“I think I’ve done more that side than this side in terms of my personal work. It’s humbling to have that presence and support in a city that you are not from.”

When probed as to why he remains a member of the collective he states, “You come to the realization that you can do things by yourself but when you do them as a collective it’s better, it’s bigger, it’s stronger.”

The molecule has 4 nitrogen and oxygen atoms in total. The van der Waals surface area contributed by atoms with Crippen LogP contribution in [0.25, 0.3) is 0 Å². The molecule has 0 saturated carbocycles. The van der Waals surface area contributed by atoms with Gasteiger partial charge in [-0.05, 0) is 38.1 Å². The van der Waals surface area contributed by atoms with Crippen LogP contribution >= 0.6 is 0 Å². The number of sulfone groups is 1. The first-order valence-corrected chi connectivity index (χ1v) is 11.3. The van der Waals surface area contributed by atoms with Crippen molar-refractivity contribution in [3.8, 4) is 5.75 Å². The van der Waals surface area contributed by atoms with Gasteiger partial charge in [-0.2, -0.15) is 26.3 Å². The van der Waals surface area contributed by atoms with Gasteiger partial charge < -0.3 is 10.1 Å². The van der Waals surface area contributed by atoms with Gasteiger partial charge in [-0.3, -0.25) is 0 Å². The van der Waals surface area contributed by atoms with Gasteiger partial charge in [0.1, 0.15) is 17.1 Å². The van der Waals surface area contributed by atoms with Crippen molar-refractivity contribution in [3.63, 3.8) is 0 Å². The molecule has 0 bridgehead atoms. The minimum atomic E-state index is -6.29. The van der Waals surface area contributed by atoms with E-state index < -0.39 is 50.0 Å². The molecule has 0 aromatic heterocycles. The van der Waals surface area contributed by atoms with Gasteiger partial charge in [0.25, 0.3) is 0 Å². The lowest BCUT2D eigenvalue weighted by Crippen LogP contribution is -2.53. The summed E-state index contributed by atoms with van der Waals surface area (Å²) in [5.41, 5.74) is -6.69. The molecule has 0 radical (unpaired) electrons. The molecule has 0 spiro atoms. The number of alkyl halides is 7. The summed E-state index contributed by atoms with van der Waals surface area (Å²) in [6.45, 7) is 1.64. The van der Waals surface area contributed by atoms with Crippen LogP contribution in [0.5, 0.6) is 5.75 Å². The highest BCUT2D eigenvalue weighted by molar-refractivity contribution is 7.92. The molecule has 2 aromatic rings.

With labels such as “Johannesburg’s best dressed crew” and perhaps a subculture within itself, The Sartists embody at present everything they set out to be; to be storytellers who celebrate black culture and subvert narrow minded views on blackness in modern society. The collective has left their imprint on South African youth culture and fashion resulting in other young people becoming stylists by thrifting and customization. As the brand has grown over time so has its members. The choice to focus on their practices individually has not resulted in a negative impact and instead they look to one another as family and as a support network to grow the collective through individualized growth and focus. What is of importance is “a greater consciousness” and advocating for change. As their website states, “IT’S NOT ABOUT US”.